View of Malta, 12 Sept 1995
(Pencil and watercolour over two pages of 6 x 8 in sketchbook)
OK, let's try to get this blog back on tracks.
I've only been to Malta once; I didn't much care for it. I know many people like the island and there are certainly quite a few artists who go there regularly to draw and paint, but though I've toyed with the possibility of returning, I've never been able to persuade myself that it would be worthwhile. Unless it were with the sole purpose of going back to Tigne Battery (more of which later).
If you're a Malta fan, let me put my case before you throw up your hands in horror. When I was considering a trip there, I asked a friend at work who had been there what he thought of it. His reply was succinct: "It's beige," he said. And so it proved to be. The island and all the buildings are made of limestone which, unlike the limestones of the Greek islands, is not white but, well, beige. I did this drawing of the capital Valletta, on the first day there and found the buildings just blended into one another such that I eventually gave up trying to sort it out. It's not a bad drawing (not very good either), but it didn't satisfy me at the time and still doesn't.
We were staying in Sliema on the northeast coast of the island and a bus took us to the hotel from the airport. On the way there, we fell into conversation with a couple who told us they had been holidaying on Malta for 25 years. They loved it. But it soon became clear they never went out during the day, not because they were vampires but because they were something much more exotic - sequence dancers.
It seems sequence dancing clubs are very big amongst a certain section of the British population and wherever British servicemen have been stationed, there you'll find a sequence dancing club. To cater for their passion, package holiday companies take them on holidays all over the Med - Cyprus, Gibraltar, Malta and the usual bits of Spain. It being too hot during the day to trip any light fantastic, They Only Come Out at Night.
So dancing in the dark is obviously one reason for Malta's attraction. The beer is pretty good, too, being British styled but lighter for the climate. However, when we were there the pubs and even the cafes stuck rigidly to an afternoon closing schedule which made life quite difficult. One day while sitting outside a pub finishing off a pint, they came and took away the umbrellas and left us in the fierce heat., yet there was still a good half hour of opening time to go. Sitting in a cafe we'd just got our sandwiches before 2 pm; five minutes later, other customers were turned away.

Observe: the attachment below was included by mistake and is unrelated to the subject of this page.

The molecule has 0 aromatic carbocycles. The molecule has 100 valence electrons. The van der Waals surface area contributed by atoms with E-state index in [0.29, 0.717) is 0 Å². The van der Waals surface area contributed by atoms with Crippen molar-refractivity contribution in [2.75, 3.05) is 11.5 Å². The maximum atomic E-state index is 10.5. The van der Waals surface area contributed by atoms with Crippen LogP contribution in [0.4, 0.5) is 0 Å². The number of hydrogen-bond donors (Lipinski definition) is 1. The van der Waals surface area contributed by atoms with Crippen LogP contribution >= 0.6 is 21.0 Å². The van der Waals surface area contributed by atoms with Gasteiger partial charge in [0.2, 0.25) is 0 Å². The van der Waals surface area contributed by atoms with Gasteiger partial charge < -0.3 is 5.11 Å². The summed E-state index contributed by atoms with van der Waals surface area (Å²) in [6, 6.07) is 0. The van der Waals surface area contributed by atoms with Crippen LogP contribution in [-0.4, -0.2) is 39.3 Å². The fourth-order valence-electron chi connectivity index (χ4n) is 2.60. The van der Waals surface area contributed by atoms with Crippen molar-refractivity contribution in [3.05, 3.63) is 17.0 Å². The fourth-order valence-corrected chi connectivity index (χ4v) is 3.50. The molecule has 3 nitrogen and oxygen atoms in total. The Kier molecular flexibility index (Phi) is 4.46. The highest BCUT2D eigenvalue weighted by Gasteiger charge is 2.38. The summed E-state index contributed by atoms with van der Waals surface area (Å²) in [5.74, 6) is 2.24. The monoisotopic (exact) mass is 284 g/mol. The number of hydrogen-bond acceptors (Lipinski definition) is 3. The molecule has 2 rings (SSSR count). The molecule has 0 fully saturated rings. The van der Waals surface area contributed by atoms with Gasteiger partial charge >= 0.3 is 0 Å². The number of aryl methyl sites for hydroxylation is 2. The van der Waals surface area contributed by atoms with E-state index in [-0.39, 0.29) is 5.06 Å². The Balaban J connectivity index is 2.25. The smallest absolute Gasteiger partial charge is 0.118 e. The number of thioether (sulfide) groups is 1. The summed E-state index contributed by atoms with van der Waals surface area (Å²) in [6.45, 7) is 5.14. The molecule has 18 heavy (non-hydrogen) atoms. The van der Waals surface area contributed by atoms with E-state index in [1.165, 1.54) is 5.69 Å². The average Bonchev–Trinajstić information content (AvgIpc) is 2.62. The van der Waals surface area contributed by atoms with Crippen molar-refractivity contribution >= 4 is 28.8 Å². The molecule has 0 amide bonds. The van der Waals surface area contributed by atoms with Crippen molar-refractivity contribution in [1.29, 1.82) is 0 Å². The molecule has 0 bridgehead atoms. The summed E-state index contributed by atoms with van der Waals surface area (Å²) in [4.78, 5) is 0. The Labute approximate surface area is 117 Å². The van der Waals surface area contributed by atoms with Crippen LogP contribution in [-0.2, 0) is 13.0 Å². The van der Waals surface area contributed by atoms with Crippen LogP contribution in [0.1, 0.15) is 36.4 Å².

The buses were wonderful old machines, beautifully painted and decorated with rosaries and religious icons but all of them went into and out of the main bus station, which meant that if you wanted to go anywhere other than Valletta, you still had to go into Valletta bus station, change buses and out again. I understand there's been a shake-up of the transport now: the old buses have gone and Arriva has taken over. My experience of Arriva in this country doesn't make me any more cheerful to hear that.
Oh, let's finish on the food. I had the worst pizza of my whole life in a restaurant in Sliema. The wait for it was considerable and when it arrived there was a huge bubble in the pastry which had made the topping slide off to one side, leaving a dry lump of pastry bubble at the other side. I was so astonished and so very hungry that I didn't bother to complain.
So there you have it: not what I hoped for from a holiday. I was on the point of giving up on the idea of getting any drawing done when I discovered Tigne Battery. More next time.